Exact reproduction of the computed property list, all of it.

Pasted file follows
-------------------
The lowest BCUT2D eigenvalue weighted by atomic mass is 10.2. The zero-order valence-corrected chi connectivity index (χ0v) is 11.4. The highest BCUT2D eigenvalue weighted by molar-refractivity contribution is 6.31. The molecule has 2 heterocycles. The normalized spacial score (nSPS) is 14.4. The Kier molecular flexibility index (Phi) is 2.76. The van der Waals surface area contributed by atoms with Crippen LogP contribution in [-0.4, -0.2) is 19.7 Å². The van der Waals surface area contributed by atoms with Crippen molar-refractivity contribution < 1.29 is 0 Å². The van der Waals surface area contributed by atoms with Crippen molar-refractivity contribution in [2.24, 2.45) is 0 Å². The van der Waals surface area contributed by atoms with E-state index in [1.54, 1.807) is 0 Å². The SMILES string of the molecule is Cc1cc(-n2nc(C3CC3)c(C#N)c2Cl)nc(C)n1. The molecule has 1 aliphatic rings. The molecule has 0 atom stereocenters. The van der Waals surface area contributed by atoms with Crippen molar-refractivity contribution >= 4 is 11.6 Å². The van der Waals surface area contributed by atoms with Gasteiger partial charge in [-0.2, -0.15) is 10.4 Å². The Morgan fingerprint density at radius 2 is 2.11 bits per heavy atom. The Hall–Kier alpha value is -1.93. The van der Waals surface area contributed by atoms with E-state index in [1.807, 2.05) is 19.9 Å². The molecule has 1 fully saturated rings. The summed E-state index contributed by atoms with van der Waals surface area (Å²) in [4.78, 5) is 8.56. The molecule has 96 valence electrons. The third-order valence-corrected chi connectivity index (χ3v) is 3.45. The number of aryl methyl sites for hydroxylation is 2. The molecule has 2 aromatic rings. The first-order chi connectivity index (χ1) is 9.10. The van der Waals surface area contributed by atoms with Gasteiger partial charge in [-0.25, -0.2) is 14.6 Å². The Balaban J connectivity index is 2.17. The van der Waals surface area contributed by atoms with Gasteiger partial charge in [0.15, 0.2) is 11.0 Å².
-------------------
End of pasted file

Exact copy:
The lowest BCUT2D eigenvalue weighted by atomic mass is 10.2. The zero-order valence-corrected chi connectivity index (χ0v) is 11.4. The highest BCUT2D eigenvalue weighted by molar-refractivity contribution is 6.31. The molecule has 2 heterocycles. The normalized spacial score (nSPS) is 14.4. The Kier molecular flexibility index (Phi) is 2.76. The van der Waals surface area contributed by atoms with Crippen LogP contribution in [-0.4, -0.2) is 19.7 Å². The van der Waals surface area contributed by atoms with Crippen molar-refractivity contribution < 1.29 is 0 Å². The van der Waals surface area contributed by atoms with Crippen molar-refractivity contribution in [2.24, 2.45) is 0 Å². The van der Waals surface area contributed by atoms with E-state index in [1.54, 1.807) is 0 Å². The SMILES string of the molecule is Cc1cc(-n2nc(C3CC3)c(C#N)c2Cl)nc(C)n1. The molecule has 1 aliphatic rings. The molecule has 0 atom stereocenters. The van der Waals surface area contributed by atoms with Crippen molar-refractivity contribution >= 4 is 11.6 Å². The van der Waals surface area contributed by atoms with Gasteiger partial charge in [-0.2, -0.15) is 10.4 Å². The Morgan fingerprint density at radius 2 is 2.11 bits per heavy atom. The Hall–Kier alpha value is -1.93. The van der Waals surface area contributed by atoms with E-state index in [1.807, 2.05) is 19.9 Å². The molecule has 1 fully saturated rings. The summed E-state index contributed by atoms with van der Waals surface area (Å²) in [4.78, 5) is 8.56. The molecule has 96 valence electrons. The third-order valence-corrected chi connectivity index (χ3v) is 3.45. The number of aryl methyl sites for hydroxylation is 2. The molecule has 2 aromatic rings. The first-order chi connectivity index (χ1) is 9.10. The van der Waals surface area contributed by atoms with Gasteiger partial charge in [-0.25, -0.2) is 14.6 Å². The Balaban J connectivity index is 2.17. The van der Waals surface area contributed by atoms with Gasteiger partial charge in [0.15, 0.2) is 11.0 Å².